Beware scammers using BMA identification


Not six months after it was launched, the latest addition to South Africa’s security architecture – the Border Management Authority (BMA) – finds itself targeted by scammers more interested in money than territorial sovereignty.

Using the same modus operandi employed on any number of government departments and entities, BMA identification is put on documents purporting to be either quotations for equipment or requests for upfront payment for non-existent services. “The fraudsters,” a BMA statement has it, “use fictitious documents containing logos such as official purchase order/s, letters and contracts”.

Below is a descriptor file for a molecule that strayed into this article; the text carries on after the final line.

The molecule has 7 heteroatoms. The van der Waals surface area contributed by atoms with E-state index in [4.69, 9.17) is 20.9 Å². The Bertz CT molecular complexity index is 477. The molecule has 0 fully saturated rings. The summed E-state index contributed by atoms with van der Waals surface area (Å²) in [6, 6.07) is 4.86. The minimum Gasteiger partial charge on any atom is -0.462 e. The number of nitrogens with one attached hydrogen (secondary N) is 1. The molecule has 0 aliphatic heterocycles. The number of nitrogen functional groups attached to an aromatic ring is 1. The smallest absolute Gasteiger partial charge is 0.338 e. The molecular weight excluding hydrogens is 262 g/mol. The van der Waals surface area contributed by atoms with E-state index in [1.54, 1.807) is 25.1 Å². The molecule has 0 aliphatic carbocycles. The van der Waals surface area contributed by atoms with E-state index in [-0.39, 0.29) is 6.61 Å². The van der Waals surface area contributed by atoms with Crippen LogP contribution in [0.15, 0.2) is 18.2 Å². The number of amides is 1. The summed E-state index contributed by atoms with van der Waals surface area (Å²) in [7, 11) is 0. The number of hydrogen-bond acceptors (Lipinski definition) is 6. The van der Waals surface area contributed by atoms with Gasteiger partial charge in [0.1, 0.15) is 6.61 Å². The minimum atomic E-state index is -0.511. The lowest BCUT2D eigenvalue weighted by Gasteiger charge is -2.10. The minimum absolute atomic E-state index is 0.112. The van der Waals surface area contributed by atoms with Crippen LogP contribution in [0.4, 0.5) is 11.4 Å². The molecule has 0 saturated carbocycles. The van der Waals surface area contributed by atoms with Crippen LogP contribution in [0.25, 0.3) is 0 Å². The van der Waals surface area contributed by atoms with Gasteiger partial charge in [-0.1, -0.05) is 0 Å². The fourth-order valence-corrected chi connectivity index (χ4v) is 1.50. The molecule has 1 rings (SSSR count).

“The BMA advises service providers to verify all RFQs (requests for quotations) and orders by calling the BMA using contact details on to ascertain authenticity prior to responding to any RFQs or orders to avoid falling prey to these fraudsters.”

As a further protection measure the agency notes it does not charge fees for database registration forms, quotations or tender documentation adding “prospective suppliers / bidders are cautioned to contact the organisation when they suspect any scam or receive fictitious documents with the BMA logo or details”.

“Be vigilant of fraudsters and report them to the National Anti-Corruption Hotline (0800 701 701),” said Mmemme Mogotsi, BMA Deputy Assistant Commissioner: Communication and Marketing.